Do I Need to Incorporate?

My friend that I mentioned previously in the Webstore Chronicles post, asked if he should form a corporation for his business. I fairly quickly told him no, that he doesn’t need to incorporate. However, the reason for this response might not be so clear to some. Hence this post…

Please remember that this is my personal commentary on whether or not to form a corporation. If you’re getting serious about your business, I recommend you read a few books on the topic and possibly even talk to an attorney. (Just about every “guide to starting a business” will have a section explaining the different business structures.)

Before we move on, let’s review the various business structures:

1. Sole Proprietorship

Basically, anyone that performs a service is automatically considered a sole proprietorship unless they specifically set up another business structure.? Generally, a sole proprietorship consists of a single person or a few employees.? However, there is absolutely no limit on the size of your sole proprietorship.? Technically, even a company the size of Wal-Mart could be a sole proprietorship, but it usually makes sense for larger businesses to use a different business structure.

2. Partnership

When two people start a for-profit business, it’s considered a partnership.? There’s usually, *and should be*, a written agreement covering the distribution of revenue, as well as what would happen if one or both of the partners chose to leave the business. In most states, disputes are handled under the Uniform Partnership Act (UPA).? A partnership is basically a sole proprietorship, but with 2 people.? If you go into business with a partner, no matter how utopian the initial arrangement is, please make sure to write up a detailed partnership agreement.? You’ll appreciate it if things ever turn sour.

3. Corporation

When you form a corporation, you’re actually creating a new legal entity.? This new entity can do just about anything a person can.? It can get credit, make a profit, and get sued.? To form a corporation, you need to complete several incorporation documents specific to the State of incorporation.? When the corporation is created, shares of stock are issued to shareholders.? These shareholders trade something of value, such as money or expertise, for their shares.? These shares are created regardless of whether the corporation is public or private. If your corporation is private, all of the shares could be owned by yourself, or maybe by some close friends and family.? Once your corporation goes public, anyone may buy shares of your company at the going price.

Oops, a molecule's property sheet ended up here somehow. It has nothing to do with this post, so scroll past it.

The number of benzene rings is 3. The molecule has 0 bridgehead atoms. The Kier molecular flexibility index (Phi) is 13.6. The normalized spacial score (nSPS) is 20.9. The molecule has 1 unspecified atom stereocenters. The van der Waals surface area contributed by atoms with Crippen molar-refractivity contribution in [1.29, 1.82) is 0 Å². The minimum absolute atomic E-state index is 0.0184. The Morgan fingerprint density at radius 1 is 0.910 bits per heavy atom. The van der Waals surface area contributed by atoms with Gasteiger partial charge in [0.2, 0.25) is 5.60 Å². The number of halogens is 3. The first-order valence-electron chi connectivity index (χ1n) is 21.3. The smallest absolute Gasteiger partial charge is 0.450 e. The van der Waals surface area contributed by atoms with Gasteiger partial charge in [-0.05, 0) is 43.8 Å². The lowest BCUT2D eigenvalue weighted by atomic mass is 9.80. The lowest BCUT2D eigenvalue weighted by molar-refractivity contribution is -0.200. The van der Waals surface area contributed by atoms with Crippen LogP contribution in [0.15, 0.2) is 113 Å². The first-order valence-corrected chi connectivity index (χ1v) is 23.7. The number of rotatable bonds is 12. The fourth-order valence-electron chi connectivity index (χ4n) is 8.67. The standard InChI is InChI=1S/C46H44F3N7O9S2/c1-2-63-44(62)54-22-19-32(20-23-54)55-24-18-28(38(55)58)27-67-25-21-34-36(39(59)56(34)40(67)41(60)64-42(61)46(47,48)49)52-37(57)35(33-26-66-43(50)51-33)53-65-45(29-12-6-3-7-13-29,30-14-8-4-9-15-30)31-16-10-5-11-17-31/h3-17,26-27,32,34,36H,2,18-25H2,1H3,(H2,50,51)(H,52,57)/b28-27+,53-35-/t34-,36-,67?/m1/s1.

Corporations are also divided into C-Corporations, Subchapter S Corporations, and Limited Liability Corporations (LLC).? Large companies generally form C-Corporations, while smaller companies usually choose an S Corporation or LLC.? There’s less paperwork and regulation on the latter two as long as they follow certain guidelines.

Ok, so why shouldn’t I form a corporation?

There are several myths out there as reasons one should incorporate a business.? The top 2 are tax savings and personal liability.

Ok, now to disspell those incorporation myths:

1. Tax Savings
I’ve read so many times on the Internet that I should form a corporation for the tax benefits.? They usually go something like this: “If you form a corporation, you can write off business expenses, business meals, and even a portion of your mortgage!”

However, you can do all of these as a sole proprietor!? I have owned my own business in one form or another for the past 10 years.? Every year, I was able to deduct business expenses. (Always consult a tax attorney.)? I wrote off equipment, meals, travel expenses, part of my mortgage, part of my utility bills, even some supplies to spruce up my office.? The key is that a sole proprietorship is a business.? As a business you can deduct your business expenses from your income. (Again, I’m not a tax expert.? This is just my experience.)

I did form an LLC a few years ago and the only difference was that I paid a bunch of money to fill out a bunch of forms and follow a bunch of rules.? Then, at tax time, I got a penalty because I didn’t dot all of the i’s and cross all of the t’s.? Thank you, I’ll choose a sole proprietorship every time.

2. Personal Liability